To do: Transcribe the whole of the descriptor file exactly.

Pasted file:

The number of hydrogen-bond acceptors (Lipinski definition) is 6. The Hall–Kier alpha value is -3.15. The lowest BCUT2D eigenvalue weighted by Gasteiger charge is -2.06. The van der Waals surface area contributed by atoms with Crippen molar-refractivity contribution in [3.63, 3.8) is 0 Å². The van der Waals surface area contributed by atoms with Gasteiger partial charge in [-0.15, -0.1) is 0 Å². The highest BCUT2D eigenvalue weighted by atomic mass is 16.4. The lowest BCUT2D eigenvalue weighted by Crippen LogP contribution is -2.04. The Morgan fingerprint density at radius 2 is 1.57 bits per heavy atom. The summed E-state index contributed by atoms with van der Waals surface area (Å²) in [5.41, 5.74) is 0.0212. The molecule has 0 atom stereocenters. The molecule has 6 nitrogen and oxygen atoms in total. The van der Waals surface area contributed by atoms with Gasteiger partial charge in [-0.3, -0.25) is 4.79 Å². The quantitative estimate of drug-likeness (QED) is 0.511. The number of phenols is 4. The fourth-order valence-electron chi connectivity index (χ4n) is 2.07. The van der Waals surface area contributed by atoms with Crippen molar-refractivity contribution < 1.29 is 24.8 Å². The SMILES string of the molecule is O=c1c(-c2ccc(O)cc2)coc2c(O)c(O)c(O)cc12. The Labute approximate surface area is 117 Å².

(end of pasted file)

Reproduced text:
The number of hydrogen-bond acceptors (Lipinski definition) is 6. The Hall–Kier alpha value is -3.15. The lowest BCUT2D eigenvalue weighted by Gasteiger charge is -2.06. The van der Waals surface area contributed by atoms with Crippen molar-refractivity contribution in [3.63, 3.8) is 0 Å². The van der Waals surface area contributed by atoms with Gasteiger partial charge in [-0.15, -0.1) is 0 Å². The highest BCUT2D eigenvalue weighted by atomic mass is 16.4. The lowest BCUT2D eigenvalue weighted by Crippen LogP contribution is -2.04. The Morgan fingerprint density at radius 2 is 1.57 bits per heavy atom. The summed E-state index contributed by atoms with van der Waals surface area (Å²) in [5.41, 5.74) is 0.0212. The molecule has 0 atom stereocenters. The molecule has 6 nitrogen and oxygen atoms in total. The van der Waals surface area contributed by atoms with Gasteiger partial charge in [-0.3, -0.25) is 4.79 Å². The quantitative estimate of drug-likeness (QED) is 0.511. The number of phenols is 4. The fourth-order valence-electron chi connectivity index (χ4n) is 2.07. The van der Waals surface area contributed by atoms with Crippen molar-refractivity contribution < 1.29 is 24.8 Å². The SMILES string of the molecule is O=c1c(-c2ccc(O)cc2)coc2c(O)c(O)c(O)cc12. The Labute approximate surface area is 117 Å².